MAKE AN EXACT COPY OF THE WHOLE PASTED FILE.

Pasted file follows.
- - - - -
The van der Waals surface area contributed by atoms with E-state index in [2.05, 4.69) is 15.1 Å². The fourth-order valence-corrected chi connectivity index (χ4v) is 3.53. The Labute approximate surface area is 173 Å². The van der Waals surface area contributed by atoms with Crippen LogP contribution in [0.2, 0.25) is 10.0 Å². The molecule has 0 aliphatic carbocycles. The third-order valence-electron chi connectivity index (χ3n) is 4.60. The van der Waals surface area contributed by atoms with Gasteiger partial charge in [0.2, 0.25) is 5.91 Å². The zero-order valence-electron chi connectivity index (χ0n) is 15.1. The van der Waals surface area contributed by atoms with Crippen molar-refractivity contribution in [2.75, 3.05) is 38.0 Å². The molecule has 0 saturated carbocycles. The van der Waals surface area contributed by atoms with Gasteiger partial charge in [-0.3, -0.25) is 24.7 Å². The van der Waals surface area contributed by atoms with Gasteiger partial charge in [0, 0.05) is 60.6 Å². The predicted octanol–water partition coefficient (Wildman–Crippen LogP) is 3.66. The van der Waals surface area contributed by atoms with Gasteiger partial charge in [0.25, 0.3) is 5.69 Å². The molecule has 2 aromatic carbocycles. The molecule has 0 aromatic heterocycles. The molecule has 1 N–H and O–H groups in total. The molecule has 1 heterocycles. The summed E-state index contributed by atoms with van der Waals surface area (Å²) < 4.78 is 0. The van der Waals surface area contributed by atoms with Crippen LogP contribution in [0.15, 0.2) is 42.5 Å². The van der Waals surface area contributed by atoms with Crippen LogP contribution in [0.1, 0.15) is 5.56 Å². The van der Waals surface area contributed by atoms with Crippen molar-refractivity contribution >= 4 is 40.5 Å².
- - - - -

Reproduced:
The van der Waals surface area contributed by atoms with E-state index in [2.05, 4.69) is 15.1 Å². The fourth-order valence-corrected chi connectivity index (χ4v) is 3.53. The Labute approximate surface area is 173 Å². The van der Waals surface area contributed by atoms with Crippen LogP contribution in [0.2, 0.25) is 10.0 Å². The molecule has 0 aliphatic carbocycles. The third-order valence-electron chi connectivity index (χ3n) is 4.60. The van der Waals surface area contributed by atoms with Gasteiger partial charge in [0.2, 0.25) is 5.91 Å². The zero-order valence-electron chi connectivity index (χ0n) is 15.1. The van der Waals surface area contributed by atoms with Crippen molar-refractivity contribution in [2.75, 3.05) is 38.0 Å². The molecule has 0 saturated carbocycles. The van der Waals surface area contributed by atoms with Gasteiger partial charge in [-0.3, -0.25) is 24.7 Å². The van der Waals surface area contributed by atoms with Gasteiger partial charge in [0, 0.05) is 60.6 Å². The predicted octanol–water partition coefficient (Wildman–Crippen LogP) is 3.66. The van der Waals surface area contributed by atoms with Gasteiger partial charge in [0.25, 0.3) is 5.69 Å². The molecule has 2 aromatic carbocycles. The molecule has 0 aromatic heterocycles. The molecule has 1 N–H and O–H groups in total. The molecule has 1 heterocycles. The summed E-state index contributed by atoms with van der Waals surface area (Å²) < 4.78 is 0. The van der Waals surface area contributed by atoms with Crippen LogP contribution in [0.15, 0.2) is 42.5 Å². The van der Waals surface area contributed by atoms with Crippen LogP contribution in [0.1, 0.15) is 5.56 Å². The van der Waals surface area contributed by atoms with Crippen molar-refractivity contribution >= 4 is 40.5 Å².